HUNTSVILLE, Alabama January 14, 2013
Suicide took the lives of more active duty military personnel in 2012 than the fighting in Afghanistan, The Associated Press is reporting today.
According to sources not identified by The AP, there were 349 military suicides last year — far exceeding the previous high of 301 for a single year. In the war in Afghanistan, 295 soldiers died in 2012.
On average, almost one soldier per day committed suicide.
While military leaders have put a new focus on combating the rising suicide rate, the suicide rates have not declined. There were 301 suicides in 2011.
According to the AP, the Army had the highest number of suicides among active-duty troops last year at 182, but the Marine Corps had the largest percentage increase — up 50 percent to 48.
There were 59 suicides in the Air Force and 60 in the Navy.
It is unknown if this rate is higher than the civilian population’s rate for suicide.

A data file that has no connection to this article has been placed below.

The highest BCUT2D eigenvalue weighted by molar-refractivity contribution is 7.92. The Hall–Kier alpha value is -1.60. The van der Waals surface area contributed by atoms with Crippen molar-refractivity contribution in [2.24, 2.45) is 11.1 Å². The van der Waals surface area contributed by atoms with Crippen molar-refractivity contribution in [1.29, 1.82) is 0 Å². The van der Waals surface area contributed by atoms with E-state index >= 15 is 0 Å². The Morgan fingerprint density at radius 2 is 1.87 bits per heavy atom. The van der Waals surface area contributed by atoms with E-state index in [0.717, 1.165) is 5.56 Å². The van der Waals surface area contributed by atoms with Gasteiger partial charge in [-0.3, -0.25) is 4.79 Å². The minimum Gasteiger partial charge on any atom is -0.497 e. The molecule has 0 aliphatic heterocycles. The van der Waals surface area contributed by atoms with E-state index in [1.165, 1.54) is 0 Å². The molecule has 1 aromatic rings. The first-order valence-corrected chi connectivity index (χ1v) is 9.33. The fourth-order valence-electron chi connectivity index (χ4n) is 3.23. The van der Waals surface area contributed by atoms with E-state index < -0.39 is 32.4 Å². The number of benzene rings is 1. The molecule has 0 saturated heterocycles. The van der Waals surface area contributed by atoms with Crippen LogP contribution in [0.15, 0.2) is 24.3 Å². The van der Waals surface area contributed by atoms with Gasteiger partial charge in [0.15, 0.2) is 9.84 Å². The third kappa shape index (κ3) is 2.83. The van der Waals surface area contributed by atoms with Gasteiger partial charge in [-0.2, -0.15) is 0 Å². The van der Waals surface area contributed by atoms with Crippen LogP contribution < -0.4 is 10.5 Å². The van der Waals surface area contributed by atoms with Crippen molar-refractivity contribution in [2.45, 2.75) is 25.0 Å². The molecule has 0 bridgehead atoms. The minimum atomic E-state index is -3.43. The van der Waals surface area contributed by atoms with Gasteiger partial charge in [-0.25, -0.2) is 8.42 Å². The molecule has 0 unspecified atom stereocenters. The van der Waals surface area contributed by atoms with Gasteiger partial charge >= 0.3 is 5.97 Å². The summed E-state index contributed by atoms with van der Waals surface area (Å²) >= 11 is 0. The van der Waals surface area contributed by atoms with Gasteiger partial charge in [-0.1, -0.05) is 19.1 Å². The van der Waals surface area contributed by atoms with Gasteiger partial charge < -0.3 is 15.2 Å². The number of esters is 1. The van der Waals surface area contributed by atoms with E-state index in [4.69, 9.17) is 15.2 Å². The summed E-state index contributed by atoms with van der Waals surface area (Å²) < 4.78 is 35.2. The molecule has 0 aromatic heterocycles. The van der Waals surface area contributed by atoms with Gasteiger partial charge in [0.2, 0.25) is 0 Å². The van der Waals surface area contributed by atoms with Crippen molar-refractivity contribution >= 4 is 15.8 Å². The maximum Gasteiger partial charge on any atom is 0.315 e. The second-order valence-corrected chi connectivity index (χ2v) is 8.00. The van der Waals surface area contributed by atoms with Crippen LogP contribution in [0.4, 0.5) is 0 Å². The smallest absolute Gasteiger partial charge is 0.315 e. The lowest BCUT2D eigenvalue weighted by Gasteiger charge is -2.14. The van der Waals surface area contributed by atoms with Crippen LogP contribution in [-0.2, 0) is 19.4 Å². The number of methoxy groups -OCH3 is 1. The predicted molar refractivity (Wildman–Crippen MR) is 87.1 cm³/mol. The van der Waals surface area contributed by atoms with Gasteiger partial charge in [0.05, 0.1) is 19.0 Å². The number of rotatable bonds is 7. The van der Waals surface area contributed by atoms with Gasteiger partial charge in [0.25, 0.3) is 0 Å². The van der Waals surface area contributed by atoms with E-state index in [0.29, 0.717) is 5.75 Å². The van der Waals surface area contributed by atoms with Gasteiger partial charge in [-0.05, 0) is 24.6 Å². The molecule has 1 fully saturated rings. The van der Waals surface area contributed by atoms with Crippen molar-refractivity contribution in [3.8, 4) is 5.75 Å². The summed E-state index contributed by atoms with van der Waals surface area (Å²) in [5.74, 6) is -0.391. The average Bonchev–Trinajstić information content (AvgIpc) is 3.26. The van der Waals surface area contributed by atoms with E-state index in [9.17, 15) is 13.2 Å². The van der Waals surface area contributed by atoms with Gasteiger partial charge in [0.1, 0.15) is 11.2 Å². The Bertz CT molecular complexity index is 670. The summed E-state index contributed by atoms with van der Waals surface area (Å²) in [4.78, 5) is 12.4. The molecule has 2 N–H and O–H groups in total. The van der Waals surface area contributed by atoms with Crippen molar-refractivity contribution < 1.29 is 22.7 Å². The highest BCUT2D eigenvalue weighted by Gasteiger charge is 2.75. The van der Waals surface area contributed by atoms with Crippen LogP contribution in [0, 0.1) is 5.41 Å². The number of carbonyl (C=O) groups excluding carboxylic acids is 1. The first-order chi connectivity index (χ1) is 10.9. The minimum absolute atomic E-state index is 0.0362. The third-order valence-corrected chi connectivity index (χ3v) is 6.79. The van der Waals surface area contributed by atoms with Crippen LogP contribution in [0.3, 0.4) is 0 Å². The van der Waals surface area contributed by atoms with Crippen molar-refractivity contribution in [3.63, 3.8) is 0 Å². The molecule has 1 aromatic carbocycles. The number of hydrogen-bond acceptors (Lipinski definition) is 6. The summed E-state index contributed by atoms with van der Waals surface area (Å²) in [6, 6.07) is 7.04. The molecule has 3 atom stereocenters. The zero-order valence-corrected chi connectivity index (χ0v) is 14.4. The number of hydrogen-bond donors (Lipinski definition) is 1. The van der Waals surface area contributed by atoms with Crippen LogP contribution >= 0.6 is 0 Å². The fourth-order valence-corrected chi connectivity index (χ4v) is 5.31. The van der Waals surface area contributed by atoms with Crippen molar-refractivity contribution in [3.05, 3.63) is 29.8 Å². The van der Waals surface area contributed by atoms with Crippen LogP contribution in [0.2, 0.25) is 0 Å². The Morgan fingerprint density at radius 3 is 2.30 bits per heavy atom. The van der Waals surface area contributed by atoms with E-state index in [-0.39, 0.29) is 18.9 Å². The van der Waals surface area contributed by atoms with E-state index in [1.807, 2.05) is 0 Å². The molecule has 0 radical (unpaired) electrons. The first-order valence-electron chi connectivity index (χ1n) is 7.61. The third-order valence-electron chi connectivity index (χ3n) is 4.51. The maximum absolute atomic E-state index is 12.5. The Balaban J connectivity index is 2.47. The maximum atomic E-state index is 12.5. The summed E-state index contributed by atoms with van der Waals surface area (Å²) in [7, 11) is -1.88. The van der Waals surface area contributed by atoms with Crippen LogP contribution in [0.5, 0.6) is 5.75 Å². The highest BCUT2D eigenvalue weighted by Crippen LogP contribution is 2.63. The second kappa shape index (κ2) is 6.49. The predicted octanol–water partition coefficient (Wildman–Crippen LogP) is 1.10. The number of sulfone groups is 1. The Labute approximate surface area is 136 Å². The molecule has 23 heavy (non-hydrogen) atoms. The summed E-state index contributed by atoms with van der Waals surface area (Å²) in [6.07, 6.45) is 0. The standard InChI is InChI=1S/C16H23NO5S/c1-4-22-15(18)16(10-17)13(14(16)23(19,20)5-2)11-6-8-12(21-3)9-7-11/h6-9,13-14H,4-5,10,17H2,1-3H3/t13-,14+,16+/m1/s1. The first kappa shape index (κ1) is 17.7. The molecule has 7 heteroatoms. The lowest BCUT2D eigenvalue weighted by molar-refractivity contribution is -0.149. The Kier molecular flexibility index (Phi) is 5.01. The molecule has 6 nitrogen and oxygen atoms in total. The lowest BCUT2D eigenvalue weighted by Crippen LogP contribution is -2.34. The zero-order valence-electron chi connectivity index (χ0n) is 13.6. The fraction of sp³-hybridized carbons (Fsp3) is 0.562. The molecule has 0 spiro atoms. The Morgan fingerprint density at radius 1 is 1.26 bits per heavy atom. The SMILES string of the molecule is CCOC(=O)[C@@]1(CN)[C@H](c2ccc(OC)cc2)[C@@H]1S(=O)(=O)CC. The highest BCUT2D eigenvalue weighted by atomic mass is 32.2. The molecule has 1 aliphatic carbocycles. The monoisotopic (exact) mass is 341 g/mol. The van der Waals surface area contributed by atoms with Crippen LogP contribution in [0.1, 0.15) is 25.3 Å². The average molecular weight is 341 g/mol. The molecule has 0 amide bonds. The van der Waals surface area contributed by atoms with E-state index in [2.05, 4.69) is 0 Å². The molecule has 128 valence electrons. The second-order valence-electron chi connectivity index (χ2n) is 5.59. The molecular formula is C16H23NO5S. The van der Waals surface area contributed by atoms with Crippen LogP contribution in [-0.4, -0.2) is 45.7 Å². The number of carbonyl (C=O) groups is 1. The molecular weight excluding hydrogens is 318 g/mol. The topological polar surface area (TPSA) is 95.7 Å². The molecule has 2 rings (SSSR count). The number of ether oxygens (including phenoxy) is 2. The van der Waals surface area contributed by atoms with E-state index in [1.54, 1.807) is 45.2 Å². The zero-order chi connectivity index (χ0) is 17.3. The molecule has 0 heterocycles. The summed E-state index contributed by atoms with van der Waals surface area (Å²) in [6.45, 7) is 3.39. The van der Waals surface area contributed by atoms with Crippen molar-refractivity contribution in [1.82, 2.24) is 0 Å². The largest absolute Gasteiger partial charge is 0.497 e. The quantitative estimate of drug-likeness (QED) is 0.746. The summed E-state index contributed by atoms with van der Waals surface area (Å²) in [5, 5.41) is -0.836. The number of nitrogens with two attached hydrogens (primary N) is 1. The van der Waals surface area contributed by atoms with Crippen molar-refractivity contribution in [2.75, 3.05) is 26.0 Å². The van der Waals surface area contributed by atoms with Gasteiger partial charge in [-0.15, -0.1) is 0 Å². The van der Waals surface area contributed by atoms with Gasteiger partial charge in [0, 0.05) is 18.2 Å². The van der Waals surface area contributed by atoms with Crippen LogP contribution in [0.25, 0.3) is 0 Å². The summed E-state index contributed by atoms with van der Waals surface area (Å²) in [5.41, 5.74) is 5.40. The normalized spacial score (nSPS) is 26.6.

Alabama Media Group and al.com recently published a series of stories studying the cost of war since the 2001 terrorist attacks. Among the issues included in the series was the rising trend of suicide among soldiers.
“Suicide is the enemy within the lines,” said Maj. Gen. Lynn Collyar, the commanding officer of the Army’s Aviation and Missile Command (AMCOM) at Redstone Arsenal in Huntsville during a suicide stand down in October. “It’s a faceless enemy; it’s basically inside the wire right now.”
One former Army soldier said she considered herself suicidal while serving and that the military culture did not lend itself to soldiers seeking help.